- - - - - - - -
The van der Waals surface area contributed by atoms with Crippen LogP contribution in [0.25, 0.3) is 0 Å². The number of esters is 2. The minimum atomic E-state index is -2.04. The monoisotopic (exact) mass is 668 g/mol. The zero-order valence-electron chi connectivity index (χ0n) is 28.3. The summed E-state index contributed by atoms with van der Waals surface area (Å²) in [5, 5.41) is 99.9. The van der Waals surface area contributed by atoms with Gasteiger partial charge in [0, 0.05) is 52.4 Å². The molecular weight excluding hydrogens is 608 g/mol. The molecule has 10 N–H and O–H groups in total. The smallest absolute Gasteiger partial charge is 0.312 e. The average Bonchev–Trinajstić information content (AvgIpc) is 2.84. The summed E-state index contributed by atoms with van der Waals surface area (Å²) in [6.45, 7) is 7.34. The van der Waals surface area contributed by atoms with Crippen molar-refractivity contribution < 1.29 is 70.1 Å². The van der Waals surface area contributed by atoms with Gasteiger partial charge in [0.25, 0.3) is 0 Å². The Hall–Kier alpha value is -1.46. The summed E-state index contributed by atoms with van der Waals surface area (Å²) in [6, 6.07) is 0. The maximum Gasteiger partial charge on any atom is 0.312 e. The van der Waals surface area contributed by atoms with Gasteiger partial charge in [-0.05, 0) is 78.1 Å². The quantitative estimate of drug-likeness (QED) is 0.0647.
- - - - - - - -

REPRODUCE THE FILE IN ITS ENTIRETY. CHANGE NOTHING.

The van der Waals surface area contributed by atoms with Crippen LogP contribution in [0.25, 0.3) is 0 Å². The number of esters is 2. The minimum atomic E-state index is -2.04. The monoisotopic (exact) mass is 668 g/mol. The zero-order valence-electron chi connectivity index (χ0n) is 28.3. The summed E-state index contributed by atoms with van der Waals surface area (Å²) in [5, 5.41) is 99.9. The van der Waals surface area contributed by atoms with Gasteiger partial charge in [0, 0.05) is 52.4 Å². The molecular weight excluding hydrogens is 608 g/mol. The molecule has 10 N–H and O–H groups in total. The smallest absolute Gasteiger partial charge is 0.312 e. The average Bonchev–Trinajstić information content (AvgIpc) is 2.84. The summed E-state index contributed by atoms with van der Waals surface area (Å²) in [6.45, 7) is 7.34. The van der Waals surface area contributed by atoms with Crippen molar-refractivity contribution < 1.29 is 70.1 Å². The van der Waals surface area contributed by atoms with Gasteiger partial charge in [0.25, 0.3) is 0 Å². The Hall–Kier alpha value is -1.46. The summed E-state index contributed by atoms with van der Waals surface area (Å²) in [6, 6.07) is 0. The maximum Gasteiger partial charge on any atom is 0.312 e. The van der Waals surface area contributed by atoms with Gasteiger partial charge in [-0.05, 0) is 78.1 Å². The quantitative estimate of drug-likeness (QED) is 0.0647.